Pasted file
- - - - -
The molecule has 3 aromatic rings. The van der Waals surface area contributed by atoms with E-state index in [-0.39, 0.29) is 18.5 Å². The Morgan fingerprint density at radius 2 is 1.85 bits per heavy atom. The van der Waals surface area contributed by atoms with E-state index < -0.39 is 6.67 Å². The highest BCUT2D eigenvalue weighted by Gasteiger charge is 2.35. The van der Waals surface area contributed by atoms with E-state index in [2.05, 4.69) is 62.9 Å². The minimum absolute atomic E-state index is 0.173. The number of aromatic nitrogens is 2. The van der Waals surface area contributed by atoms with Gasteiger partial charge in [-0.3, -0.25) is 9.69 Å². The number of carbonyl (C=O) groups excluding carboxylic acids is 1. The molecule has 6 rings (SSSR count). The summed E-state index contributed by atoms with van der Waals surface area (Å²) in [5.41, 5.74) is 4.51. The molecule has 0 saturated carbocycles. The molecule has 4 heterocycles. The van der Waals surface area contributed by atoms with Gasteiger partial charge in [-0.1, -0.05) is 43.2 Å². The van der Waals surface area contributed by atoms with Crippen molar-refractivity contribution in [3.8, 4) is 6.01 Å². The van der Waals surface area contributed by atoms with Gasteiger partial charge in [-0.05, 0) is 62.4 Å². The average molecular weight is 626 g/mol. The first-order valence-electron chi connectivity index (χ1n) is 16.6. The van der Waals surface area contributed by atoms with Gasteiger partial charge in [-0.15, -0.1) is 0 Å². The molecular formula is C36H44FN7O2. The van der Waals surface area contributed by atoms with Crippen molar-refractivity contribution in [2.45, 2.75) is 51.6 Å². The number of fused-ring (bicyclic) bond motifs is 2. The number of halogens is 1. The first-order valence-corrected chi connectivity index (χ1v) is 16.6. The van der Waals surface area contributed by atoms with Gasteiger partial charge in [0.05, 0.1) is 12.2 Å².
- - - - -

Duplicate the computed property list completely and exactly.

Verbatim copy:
The molecule has 3 aromatic rings. The van der Waals surface area contributed by atoms with E-state index in [-0.39, 0.29) is 18.5 Å². The Morgan fingerprint density at radius 2 is 1.85 bits per heavy atom. The van der Waals surface area contributed by atoms with E-state index < -0.39 is 6.67 Å². The highest BCUT2D eigenvalue weighted by Gasteiger charge is 2.35. The van der Waals surface area contributed by atoms with E-state index in [2.05, 4.69) is 62.9 Å². The minimum absolute atomic E-state index is 0.173. The number of aromatic nitrogens is 2. The van der Waals surface area contributed by atoms with Gasteiger partial charge in [-0.3, -0.25) is 9.69 Å². The number of carbonyl (C=O) groups excluding carboxylic acids is 1. The molecule has 6 rings (SSSR count). The summed E-state index contributed by atoms with van der Waals surface area (Å²) in [5.41, 5.74) is 4.51. The molecule has 0 saturated carbocycles. The molecule has 4 heterocycles. The van der Waals surface area contributed by atoms with Gasteiger partial charge in [-0.1, -0.05) is 43.2 Å². The van der Waals surface area contributed by atoms with Crippen molar-refractivity contribution in [3.8, 4) is 6.01 Å². The van der Waals surface area contributed by atoms with Gasteiger partial charge in [-0.05, 0) is 62.4 Å². The average molecular weight is 626 g/mol. The first-order valence-electron chi connectivity index (χ1n) is 16.6. The van der Waals surface area contributed by atoms with Gasteiger partial charge in [-0.15, -0.1) is 0 Å². The molecular formula is C36H44FN7O2. The van der Waals surface area contributed by atoms with Crippen molar-refractivity contribution in [2.45, 2.75) is 51.6 Å². The number of fused-ring (bicyclic) bond motifs is 2. The number of halogens is 1. The first-order valence-corrected chi connectivity index (χ1v) is 16.6. The van der Waals surface area contributed by atoms with Gasteiger partial charge in [0.05, 0.1) is 12.2 Å².